Vista’s ReadyBoost seems to be lacking in the performance. The technology promises to let you speed up Windows by plugging an inexpensive USB flash drive into your PC. ReadyBoost may speed up Vista a tiny bit, it can also slow it down in some instances.
The premise is this: Although writing data to and reading it from a flash drive is, in most cases, slower than writing and reading to a hard drive, if the data is scattered randomly in small chunks, then flash drives are faster. Vista’s ReadyBoost is supposed to use that one speed advantage to create a faster, flash-drive-based cache of one of Windows’ major bottlenecks — the swap file on your hard drive that most Windows operations use.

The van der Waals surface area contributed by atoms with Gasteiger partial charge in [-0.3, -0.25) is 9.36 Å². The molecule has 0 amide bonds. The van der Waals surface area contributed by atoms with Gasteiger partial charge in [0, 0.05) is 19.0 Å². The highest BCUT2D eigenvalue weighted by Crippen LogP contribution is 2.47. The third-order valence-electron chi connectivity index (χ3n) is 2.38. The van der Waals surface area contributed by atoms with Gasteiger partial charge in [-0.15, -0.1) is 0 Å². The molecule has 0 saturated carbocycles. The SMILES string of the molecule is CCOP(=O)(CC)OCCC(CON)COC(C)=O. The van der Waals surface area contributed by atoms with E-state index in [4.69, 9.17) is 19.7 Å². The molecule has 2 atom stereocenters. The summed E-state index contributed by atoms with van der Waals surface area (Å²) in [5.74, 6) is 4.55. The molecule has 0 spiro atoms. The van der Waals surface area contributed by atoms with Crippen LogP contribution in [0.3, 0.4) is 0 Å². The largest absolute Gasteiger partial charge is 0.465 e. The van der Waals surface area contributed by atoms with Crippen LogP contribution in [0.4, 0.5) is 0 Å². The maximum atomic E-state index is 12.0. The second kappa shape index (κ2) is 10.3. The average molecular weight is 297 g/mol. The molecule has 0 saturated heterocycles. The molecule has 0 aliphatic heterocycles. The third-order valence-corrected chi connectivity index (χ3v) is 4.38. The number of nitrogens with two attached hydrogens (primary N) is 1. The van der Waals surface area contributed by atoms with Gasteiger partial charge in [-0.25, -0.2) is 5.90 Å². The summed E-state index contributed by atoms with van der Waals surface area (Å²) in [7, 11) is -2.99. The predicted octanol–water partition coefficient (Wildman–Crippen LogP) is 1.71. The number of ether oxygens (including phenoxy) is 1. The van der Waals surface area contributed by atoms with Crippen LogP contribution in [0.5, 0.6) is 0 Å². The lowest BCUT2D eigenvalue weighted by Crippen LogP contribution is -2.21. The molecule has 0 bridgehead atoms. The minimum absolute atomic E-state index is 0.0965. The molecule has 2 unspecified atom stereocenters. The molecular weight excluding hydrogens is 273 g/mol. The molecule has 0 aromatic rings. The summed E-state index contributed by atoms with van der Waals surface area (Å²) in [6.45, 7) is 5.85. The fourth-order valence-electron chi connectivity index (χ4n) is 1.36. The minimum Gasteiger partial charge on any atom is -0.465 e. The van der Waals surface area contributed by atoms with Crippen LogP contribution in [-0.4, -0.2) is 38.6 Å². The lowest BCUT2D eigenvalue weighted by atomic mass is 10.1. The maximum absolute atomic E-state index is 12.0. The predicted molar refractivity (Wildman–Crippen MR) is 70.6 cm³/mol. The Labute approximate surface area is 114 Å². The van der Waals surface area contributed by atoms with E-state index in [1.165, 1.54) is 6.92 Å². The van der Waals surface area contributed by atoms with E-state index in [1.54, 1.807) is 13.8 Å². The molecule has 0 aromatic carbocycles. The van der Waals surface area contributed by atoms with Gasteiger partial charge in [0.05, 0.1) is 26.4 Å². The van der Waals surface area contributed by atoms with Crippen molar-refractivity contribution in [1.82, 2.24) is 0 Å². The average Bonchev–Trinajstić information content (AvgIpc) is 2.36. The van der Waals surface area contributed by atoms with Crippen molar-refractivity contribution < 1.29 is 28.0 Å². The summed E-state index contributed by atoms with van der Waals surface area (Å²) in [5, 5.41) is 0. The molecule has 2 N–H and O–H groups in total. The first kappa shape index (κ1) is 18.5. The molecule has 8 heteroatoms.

So ReadyBoost should theoretically speed up certain frequently performed Windows tasks such as loading programs. The technology seems to works with only the fastest flash drives — those capable of 3.5MB/sec. throughput for 4KB random reads, and 2.5MB/sec. speeds for 512KB random writes.
ReadyBoost does shorten the time it takes to load frequently used programs — but not by much an average of 6% on our notebook and desktop PCs. If launching a program in Vista feels lethargic, one of these drives may help — a bit. But installing more RAM inside your PC would help a lot more.
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